WHO FREED WHOM?
A Comparative Analysis of Two Articles Regarding the Emancipation of Slavery
Many historians have debated over the significance of the Emancipation Proclamation, in addition to arguing over who should receive the credit for the freeing of slaves in the Civil War era. Two historians, James M. McPherson and Ira Berlin, respectfully express their contrasting views over these topics in this assignment. While I absolutely agree that the slaves in the Civil War era played a pivotal role in emancipating themselves and securing their civil liberties, it was unequivocally the actions of President Lincoln that led to their eventual freedom. McPherson, a professor at Princeton University and Civil War historian, describes in his article, Who Freed the Slaves?, that Lincolns outspoken role against the concept of slavery was vital towards securing their emancipation. Ira Berlin, professor at the University of Maryland, challenges the validity of Lincoln’s commitment to emancipation, as well as McPherson’s opinions stating that, “the true authorship of African-American freedom lies elsewhere.” These two historians debate whether or not President Lincoln should be praised for the events that contributed up to the abolition of slavery.
Ira Berlin strongly disagrees with McPherson in his article, Who Freed the Slaves? Emancipation and Its Meaning. He writes that Lincoln’s Proclamation didn’t in fact free any of the slaves and that it only applied to slaves in Confederate-held territories. He argues that the Emancipation Proclamation didn’t even free the slaves in the territories that were liberated by the Union armies, or in the four slave states (Delaware, Maryland, Kentucky, Missouri) fighting on the Union side (Berlin, 1997). Berlin suggests that the Proclamation’s text seemed like it was written with reluctance and could have been worded much more specific to set the boundaries for slavery. He insists that "the strongest advocates of emancipation were the slaves themselves." Although it is noted in the articles that Lincoln’s decision for emancipation was gradual, McPherson states that, “Slaves did not emancipate themselves; they were liberated by Union armies.” Which is a true fact, the slaves did not have the power to overcome their adversaries. If they did, then they probably would have organized a militia and revolted to try and free themselves long before the emancipation proclamation. It was only through the option to join and fight in the Civil War, that they were given the opportunity for freedom. McPherson suggests that Lincoln did more than just make a moral case against slavery; he used his political genius to build a campaign against it. As a politician, he never moved too far ahead of his constituents. In 1860, he ran for president on a platform that made his election possible. He opposed the expansion of slavery, but at that point did not call for its abolition (McPherson, 1996). Lincoln instead incrementally moved the public opinions of the North against slavery and turned a war for the Union into one for emancipation. I personally feel that after reading this article, Berlin’s views tend to center around the smaller facts such as whether or not the Emancipation Proclamation was the direct cause to the abolition of slavery. It may not have been the direct cause, however it did change the focus of the Civil War and compelled the nation to decide on a final solution to the issue of slavery. It was only after the doors had been opened to the possibility of emancipation that the slaves began to pressure officials for their freedom through their actions and words. McPherson’s views revolve around a much larger picture of Lincoln’s efforts and contribution to the emancipation of slaves. Some believe that Lincoln’s words and deeds at the beginning of the Civil War led to the conclusion that he viewed emancipation as a political and military necessity, and nothing more. I think that Lincoln struggled with...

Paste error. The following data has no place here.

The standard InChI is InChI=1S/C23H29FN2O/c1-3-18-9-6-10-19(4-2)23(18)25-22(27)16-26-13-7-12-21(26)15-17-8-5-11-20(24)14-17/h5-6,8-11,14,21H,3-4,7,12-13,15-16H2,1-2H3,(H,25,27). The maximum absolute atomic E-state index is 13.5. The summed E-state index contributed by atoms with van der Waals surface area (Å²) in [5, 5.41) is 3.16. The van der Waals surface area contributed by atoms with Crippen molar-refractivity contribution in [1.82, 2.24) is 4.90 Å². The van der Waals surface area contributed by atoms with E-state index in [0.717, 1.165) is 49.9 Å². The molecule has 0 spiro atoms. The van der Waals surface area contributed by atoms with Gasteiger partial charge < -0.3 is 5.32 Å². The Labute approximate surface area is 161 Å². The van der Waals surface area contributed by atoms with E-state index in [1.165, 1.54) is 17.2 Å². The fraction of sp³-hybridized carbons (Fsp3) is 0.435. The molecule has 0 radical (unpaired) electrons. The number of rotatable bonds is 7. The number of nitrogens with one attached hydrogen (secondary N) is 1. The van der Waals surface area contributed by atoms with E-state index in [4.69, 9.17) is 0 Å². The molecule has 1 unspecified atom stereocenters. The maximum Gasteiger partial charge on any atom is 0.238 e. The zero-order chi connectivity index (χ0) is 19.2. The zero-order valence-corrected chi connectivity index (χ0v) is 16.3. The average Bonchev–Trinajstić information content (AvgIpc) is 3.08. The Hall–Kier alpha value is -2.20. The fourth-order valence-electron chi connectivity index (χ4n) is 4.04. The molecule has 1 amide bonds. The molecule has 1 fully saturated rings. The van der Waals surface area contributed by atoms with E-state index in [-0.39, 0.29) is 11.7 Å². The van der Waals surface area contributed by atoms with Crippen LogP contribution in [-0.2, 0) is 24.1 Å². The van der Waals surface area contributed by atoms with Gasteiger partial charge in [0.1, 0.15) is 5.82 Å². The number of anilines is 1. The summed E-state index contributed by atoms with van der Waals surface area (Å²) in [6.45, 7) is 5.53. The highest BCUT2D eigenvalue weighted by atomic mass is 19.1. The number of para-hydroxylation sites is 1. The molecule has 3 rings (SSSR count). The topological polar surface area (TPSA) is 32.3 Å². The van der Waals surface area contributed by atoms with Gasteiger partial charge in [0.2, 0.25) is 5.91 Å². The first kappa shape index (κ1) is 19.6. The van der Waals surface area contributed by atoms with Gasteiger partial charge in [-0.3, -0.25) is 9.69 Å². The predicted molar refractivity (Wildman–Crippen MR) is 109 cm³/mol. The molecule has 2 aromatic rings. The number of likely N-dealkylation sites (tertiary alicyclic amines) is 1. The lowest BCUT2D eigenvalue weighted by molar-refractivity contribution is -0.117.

References: 1. McPherson, J. M. (1996). “Who Freed The Slaves?”. Drawn with the Sword: Reflections on the American Civil War, 192-94.
2. Berlin, I. (1997). “Who freed the slaves? Emancipation and Its Meaning”. Union and Emancipation: Essays on politics and race in the civil war era, 107-21.
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